Jane suggests that an area where forensic odontology will continue to play a crucial role is in the identification of refugees who come to Australia.
"A lot of people who are forced to flee their countries don't think to pick up their birth certificates so forensic dentistry can play an important role in ageing and identifying refugees," Jane says."With the advancement of new technologies, the practical applications for forensic dentistry are enormo
Professor Mark Taylor's primary research focus is the history and theory of the modern architectural interior with an emphasis on cultural and social issues.
Taylor's research encompasses a range of areas including the interior in literature and film, nineteenth-century decorative advice, and innovative approaches to housing for an ageing population.
Taylor has authored and edited over 100 publications comprising books, book chapters and papers. He recently edited, Interior Design and Architecture: Critical and Primary Sources (2013), a four-volume anthology that collates historical and contemporary essays and papers from Asia, Europe, Australia and North America that are considered important to understanding both the past and future directions of interior design.
This publication ranges from disciplinary origins in decoration and furnishing through to the design of digital interactive spaces and computer game environments. A range of historical, theoretical and methodological approaches expose the social formation and spatial arrangements of interiors as they change to reflect the intent of the designer. The work is ordered thematically and covers four key thematic frameworks of design awareness, sensory expectation, cinematic engagement and public interaction, that aim to broaden and legitimise the discipline's understanding of its knowledge base, and builds upon Taylor's earlier volume Intimus: Interior Design Theory Reader(2006)
Taylor's most recent book Designing the French Interior: The Modern Home and Mass Media, will be published in September 2015, This volume addresses the intertwined relationship between media, decoration and design, and focuses on the interiors of one country and one culture, France, because of its central importance to the study of the modern interior.
Taylor's 2014 paper 'Ageing in suburbia: Designing for demographic change in Australia and New Zealand', printed in the journal Architectural Design, concludes that there are currently relatively few innovative approaches to housing for older people. The paper is underpinned by a 2011 research study indicating that 94% of Australians aged 65 and over were living within the community in private dwellings. His proposal supports the need people have to continue to live independently well into old age in either an adapted home or within community-based shared housing and proposes that a range of homes should be specifically designed to support their independence for as long as possible. The benefit of this work is bring to public attention how proposals for independent living tend to focus on standards and regulatory provisions rather than engaging issues of age and disability in a creative manner that will support people's needs as they age.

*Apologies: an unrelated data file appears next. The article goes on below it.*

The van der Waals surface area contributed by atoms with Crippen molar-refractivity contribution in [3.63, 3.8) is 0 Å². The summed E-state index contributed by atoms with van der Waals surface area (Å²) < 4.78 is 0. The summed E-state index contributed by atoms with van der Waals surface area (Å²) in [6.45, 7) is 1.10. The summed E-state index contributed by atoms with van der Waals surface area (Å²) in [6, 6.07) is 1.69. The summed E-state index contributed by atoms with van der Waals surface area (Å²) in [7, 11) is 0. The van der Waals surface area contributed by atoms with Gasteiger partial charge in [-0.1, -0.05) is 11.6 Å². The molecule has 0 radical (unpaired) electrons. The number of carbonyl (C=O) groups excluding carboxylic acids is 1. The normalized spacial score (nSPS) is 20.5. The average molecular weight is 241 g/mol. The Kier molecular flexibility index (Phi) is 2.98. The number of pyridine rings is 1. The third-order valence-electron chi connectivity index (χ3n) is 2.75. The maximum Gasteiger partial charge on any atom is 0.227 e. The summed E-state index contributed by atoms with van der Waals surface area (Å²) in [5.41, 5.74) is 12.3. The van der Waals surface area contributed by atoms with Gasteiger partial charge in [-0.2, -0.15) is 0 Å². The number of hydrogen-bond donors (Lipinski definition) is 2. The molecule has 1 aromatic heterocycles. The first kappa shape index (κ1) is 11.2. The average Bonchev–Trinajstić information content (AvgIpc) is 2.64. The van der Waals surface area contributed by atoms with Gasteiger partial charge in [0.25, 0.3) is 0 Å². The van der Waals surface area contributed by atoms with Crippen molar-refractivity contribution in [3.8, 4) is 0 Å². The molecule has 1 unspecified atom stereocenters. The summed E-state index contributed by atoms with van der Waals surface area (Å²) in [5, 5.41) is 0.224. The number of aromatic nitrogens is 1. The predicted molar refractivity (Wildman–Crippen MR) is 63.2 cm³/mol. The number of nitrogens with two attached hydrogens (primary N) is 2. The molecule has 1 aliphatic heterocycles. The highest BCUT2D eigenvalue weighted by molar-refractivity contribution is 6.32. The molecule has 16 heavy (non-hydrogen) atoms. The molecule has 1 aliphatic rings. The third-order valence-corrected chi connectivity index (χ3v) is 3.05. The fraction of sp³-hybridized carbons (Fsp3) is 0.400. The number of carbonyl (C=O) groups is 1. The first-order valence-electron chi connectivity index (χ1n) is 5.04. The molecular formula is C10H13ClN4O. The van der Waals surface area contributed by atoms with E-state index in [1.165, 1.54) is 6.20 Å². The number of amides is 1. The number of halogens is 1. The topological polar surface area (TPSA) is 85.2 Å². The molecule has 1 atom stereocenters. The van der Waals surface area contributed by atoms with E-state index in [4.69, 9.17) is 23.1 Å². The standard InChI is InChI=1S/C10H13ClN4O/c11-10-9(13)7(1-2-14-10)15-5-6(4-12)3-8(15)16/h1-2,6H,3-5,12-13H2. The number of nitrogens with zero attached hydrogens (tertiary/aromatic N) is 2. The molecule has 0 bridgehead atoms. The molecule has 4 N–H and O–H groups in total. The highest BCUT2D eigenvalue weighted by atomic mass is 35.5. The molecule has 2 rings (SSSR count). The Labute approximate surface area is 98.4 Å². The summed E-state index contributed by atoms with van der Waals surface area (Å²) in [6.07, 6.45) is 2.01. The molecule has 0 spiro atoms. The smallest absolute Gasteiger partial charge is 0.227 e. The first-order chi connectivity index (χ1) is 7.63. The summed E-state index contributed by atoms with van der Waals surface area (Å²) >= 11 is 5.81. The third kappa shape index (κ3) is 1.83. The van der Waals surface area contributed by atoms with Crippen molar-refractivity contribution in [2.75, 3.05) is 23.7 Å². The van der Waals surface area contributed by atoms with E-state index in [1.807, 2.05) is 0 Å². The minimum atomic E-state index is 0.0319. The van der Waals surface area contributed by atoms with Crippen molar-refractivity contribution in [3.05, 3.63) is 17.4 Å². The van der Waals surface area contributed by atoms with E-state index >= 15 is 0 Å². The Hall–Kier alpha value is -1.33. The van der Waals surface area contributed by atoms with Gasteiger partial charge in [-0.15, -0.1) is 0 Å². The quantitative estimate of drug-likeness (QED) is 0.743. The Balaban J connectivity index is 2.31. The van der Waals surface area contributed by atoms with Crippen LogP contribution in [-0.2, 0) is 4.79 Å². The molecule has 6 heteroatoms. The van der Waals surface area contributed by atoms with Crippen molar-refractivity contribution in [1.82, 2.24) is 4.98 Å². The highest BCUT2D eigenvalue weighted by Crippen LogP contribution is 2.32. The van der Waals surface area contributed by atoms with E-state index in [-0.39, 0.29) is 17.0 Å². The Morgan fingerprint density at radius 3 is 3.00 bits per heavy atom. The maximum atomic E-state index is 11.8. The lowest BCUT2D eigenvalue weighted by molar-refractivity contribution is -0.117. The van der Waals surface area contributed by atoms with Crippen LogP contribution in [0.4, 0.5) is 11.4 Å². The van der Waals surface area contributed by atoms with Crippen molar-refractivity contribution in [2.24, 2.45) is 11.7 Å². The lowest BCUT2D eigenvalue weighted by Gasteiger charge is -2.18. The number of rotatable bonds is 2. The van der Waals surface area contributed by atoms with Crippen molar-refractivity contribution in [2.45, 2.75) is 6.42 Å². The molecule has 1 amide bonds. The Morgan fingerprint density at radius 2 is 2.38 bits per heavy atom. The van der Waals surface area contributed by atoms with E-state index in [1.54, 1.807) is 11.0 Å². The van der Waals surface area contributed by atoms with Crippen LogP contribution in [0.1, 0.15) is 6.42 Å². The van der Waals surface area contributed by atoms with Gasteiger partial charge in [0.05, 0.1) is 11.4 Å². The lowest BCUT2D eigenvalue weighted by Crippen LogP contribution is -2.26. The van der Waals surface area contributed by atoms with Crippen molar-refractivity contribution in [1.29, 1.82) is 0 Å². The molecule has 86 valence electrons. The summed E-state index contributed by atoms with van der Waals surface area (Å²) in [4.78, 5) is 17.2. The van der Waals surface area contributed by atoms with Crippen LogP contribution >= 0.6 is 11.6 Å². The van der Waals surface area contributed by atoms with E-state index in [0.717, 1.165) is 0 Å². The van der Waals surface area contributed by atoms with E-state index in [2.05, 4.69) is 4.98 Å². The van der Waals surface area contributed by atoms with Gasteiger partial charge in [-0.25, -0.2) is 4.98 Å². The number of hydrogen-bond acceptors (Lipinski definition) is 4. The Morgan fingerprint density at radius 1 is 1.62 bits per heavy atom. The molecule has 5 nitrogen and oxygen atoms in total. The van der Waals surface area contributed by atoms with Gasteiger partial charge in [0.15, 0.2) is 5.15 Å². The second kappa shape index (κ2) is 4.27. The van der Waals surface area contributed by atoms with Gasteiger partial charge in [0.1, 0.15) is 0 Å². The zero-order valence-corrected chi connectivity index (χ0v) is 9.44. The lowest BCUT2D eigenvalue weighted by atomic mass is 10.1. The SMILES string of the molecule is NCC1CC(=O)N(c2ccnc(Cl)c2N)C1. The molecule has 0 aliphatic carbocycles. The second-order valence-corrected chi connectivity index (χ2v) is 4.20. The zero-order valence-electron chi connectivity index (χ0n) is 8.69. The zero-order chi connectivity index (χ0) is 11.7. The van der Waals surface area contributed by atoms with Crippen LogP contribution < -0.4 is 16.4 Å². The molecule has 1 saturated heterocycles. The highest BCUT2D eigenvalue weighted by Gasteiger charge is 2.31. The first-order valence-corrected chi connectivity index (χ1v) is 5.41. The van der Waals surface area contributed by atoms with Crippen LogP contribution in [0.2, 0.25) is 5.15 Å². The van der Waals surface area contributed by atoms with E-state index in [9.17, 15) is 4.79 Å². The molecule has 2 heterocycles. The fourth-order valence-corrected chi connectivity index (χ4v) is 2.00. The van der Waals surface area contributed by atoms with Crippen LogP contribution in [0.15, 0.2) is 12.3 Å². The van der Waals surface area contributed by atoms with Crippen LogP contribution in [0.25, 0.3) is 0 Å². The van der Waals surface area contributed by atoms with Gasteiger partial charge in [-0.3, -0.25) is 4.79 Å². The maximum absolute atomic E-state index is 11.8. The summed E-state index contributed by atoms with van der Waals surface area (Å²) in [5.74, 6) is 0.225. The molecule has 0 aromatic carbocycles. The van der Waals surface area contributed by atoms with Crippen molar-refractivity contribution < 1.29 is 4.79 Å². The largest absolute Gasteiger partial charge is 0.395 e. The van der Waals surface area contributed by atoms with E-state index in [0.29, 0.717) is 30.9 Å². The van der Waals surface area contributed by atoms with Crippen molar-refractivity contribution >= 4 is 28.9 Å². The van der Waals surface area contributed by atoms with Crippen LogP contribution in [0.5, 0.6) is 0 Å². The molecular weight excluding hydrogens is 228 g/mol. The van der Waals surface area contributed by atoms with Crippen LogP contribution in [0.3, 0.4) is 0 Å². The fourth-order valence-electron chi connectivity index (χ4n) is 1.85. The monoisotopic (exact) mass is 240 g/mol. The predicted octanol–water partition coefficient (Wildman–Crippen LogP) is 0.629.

In an interesting change of focus, Taylor's chapter in the book Domestic Interiors: Representing Homes from the Victorians to the Moderns (edited by Georgina Downey) discusses the 'morbid secrets and threatening discoveries' that houses may hide, where typical images of the home as a refuge and a nurturing environment are turned on their head by a very different role as a murder site and a place to conceal bodies. He examines the domestic interior in terms of its spatial arrangement of locked areas, hidden rooms and secret passages that can induce a state of fear, but which also reflect the lair of the protagonist's mind.
Taylor's research in the domestic interior is often coupled with an analysis of literature from different eras. He proposes that works of fiction can illustrate the relationship between literature and architecture, where characters create and shape their dwellings while domestic spaces in turn can shape the inhabitants. Taylor explains that, "Many designers are drawn to literary narratives for both design inspiration and new interpretations of settings and environment, understanding that the novelists' space is an active contributor to the discourse of the interior".